BEST OF JODY’S BOX: A MYTHICAL EGYPTIAN DEMON SERPENT IS COMING TO PLOW A NEW TRACK IN POUGHKEEPSIE

Photo by Debbi Tamietti

By Jody Weisel.                                                                        

Several months ago astronomers announced that a giant asteroid was streaking cataclysmically towards planet Earth. According to their calculation, this 1100-foot wide chunk of interplanetary debris named “Apophis” traveling at 45,000 mph, stood a pretty good chance of impacting smack dab in the middle of one of the 38,000 McDonald’s fast food joints on the planet (they couldn’t predict exactly which one it would hit, but with 4500 of them in China alone, it’s best to go to the Beijing Taco Bell that day).

 

There was one catch! The Apophis was first discovered in 2004, and has been swirling around ever since—to date it hasn’t hit anything. It was predicted that it’s soonest chance of hitting earth will be on April 13, 2029, but if it misses it would not get a second whiff until 2068.

 

I must say that when the news of Apophis’ impending doom was announced, mankind took it rather calmly. Jimmy Mac noted the April 13, 2029, date in his Day Planner (canceling out a haircut he had already penciled in for that day) and made a note not to order a new Day Planner for 2029 (a savings of $42.95—in 2023 dollars). But most people look at the never ending news cycle of doom and gloom with little more than a yawn. After all, we’ve been waiting since 2004 and 20 years is a long time to wait for extinction. Most people predictably decided to put off doing anything about it until Apophis blots out the sun on it’s way to crashing into the giant electric car battery fire on the 405 freeway that had started in 2028 with one car, but spread to 3013 of them when all of their batteries overheated from running their air conditioners on a 100-degree day (which was the coolest day of 2028).

 

“END OF THE WORLD STUFF MYSTIFIES ME! I SUFFER ANY LOSS POORLY (AND, OF COURSE, THIS INCLUDES ALL CARBON-BASED LIFE).”

 

Isn’t it amazing! The world is coming to an end and not a single person is running rampant through the streets. There isn’t even a Franklin Mint Commemorative Apophis coin. There is more interest in what Taylor Swift plans to when Apophis arrives, than how deep a hole to dig. End of the world stuff mystifies me! I suffer any loss poorly (and, of course, this includes all carbon-based life).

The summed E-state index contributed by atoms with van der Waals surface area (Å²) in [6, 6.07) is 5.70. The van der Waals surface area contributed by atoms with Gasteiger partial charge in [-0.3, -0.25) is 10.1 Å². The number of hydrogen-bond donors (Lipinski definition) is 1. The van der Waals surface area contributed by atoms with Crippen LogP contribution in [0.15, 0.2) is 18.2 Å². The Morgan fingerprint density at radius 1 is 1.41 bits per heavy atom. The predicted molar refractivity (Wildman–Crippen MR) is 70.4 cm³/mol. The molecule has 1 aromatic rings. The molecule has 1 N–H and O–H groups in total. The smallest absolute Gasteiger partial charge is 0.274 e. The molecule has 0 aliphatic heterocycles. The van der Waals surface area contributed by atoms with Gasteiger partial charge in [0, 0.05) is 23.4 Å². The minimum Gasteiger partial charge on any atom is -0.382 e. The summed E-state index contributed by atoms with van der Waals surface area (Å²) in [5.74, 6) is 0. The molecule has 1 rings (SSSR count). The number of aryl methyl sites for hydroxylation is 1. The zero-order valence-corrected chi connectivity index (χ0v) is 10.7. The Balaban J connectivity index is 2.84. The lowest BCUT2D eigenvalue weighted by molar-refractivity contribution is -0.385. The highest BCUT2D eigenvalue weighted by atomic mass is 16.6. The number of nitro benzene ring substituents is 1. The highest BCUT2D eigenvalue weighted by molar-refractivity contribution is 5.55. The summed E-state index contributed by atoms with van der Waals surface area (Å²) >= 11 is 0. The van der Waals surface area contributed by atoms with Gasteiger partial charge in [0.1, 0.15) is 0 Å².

I remember when Saddleback Park was rumored to be closing (the motocross equivalent of a global catastrophe). My friends and I started living there; we rode it everyday; raced three classes on the weekends; whined to anyone who would listen about the demise of civilization (what’s more civilized than a 900-acre motocross park ten minutes from Disneyland?) and, in the end, took a chainsaw out and stole the carved “Saddleback Park” sign.

 

I remember when Hodaka went out of business. Forget about asteroids, comets, earthquakes and tsunamis—Hodaka was “motocross” to thousands of American teenagers in the 1970s. Hodakas sold for $495. They were bulletproof. Anybody who was anybody in 1970s motocross started on a Super Rat. It was the ultimate entry-level off-road motorcycle. Along with Tommy Croft and Cordis Brooks, I had enjoyed a sponsored bike-and-parts ride with the Oregon-based company. True, Tommy, Cordis and I had left Hodaka for higher paying gigs by the time they went belly-up, but we still loved the chrome toasters. In hindsight, the impact of Hodaka’s demise was greater than the threat of an asteroid named after a mythical Egyptian demon serpent plowing a new Grand Canyon from Florida to New York. We can always rebuild Poughkeepsie, New York, but we will never get inexpensive dirt bikes back again.

 

I’M NOT A EUROPHOBE, BUT IT’S COMFORTING TO THINK THAT THERE IS A 2.7 PERCENT CHANCE THAT NO ONE WILL BE DRIVING ON THE WRONG SIDE OF THE ROAD AFTER 2029.

 

I remember racing in Sweden, Finland and Austria is 1982 and vowing that I would never go back to Europe again. I may be educated. I may be cosmopolitan. I may be well traveled. But I’m way too American to spend any time on a continent where the cars don’t have cupholders. I’m not a Europhobe, but it’s comforting to think that there is a 2.7 percent chance that no one will be driving on the wrong side of the road after 2029.

 

I remember losing a lot of races. For some reason they are more unforgettable than the ones I’ve won (they are also more numerous). There is a learning curve involved in losing, while winning has a finality to it. I felt pity for Jett Lawrence during his phenomenal 2022-2023 seasons. Why? Because it is inevitable that it had to come to an end eventually—the same can’t be said for my losing streak. There is nobility in my effort. My worst fear is that I will be out front and pulling away when some cockamamie asteroid causes the planet to spin off its axis when I am 20 feet away from the checkered flag.

 

While a head-on collision with an uninsured asteroid has its downside, it has a nice ring to it. The inevitability of death (especially non-racial, classless and universal death) gives meaning to life. It’s guiltless. It quite simply means that all the knobby tracks I’ve scarred the earth with, fossil fuel I’ve burned, rubber I’ve shredded and people I’ve knocked down are all finally part of the same eight ball in the sky (obviously the Apophis asteroid is the cue ball). If I have to go, let me and the spotted owl go together.

 

I heartily embraced April 13, 2029…or I would have, but a few days later the astronomers announced that they had miscalculated and the Apophis asteroid would never get closer than 19,794 miles from earth. That’s not so far, at least according to the Supercross and National motocross promoters, because that is how many miles a privateer had to drive the race the 2023 AMA Pro season.

 

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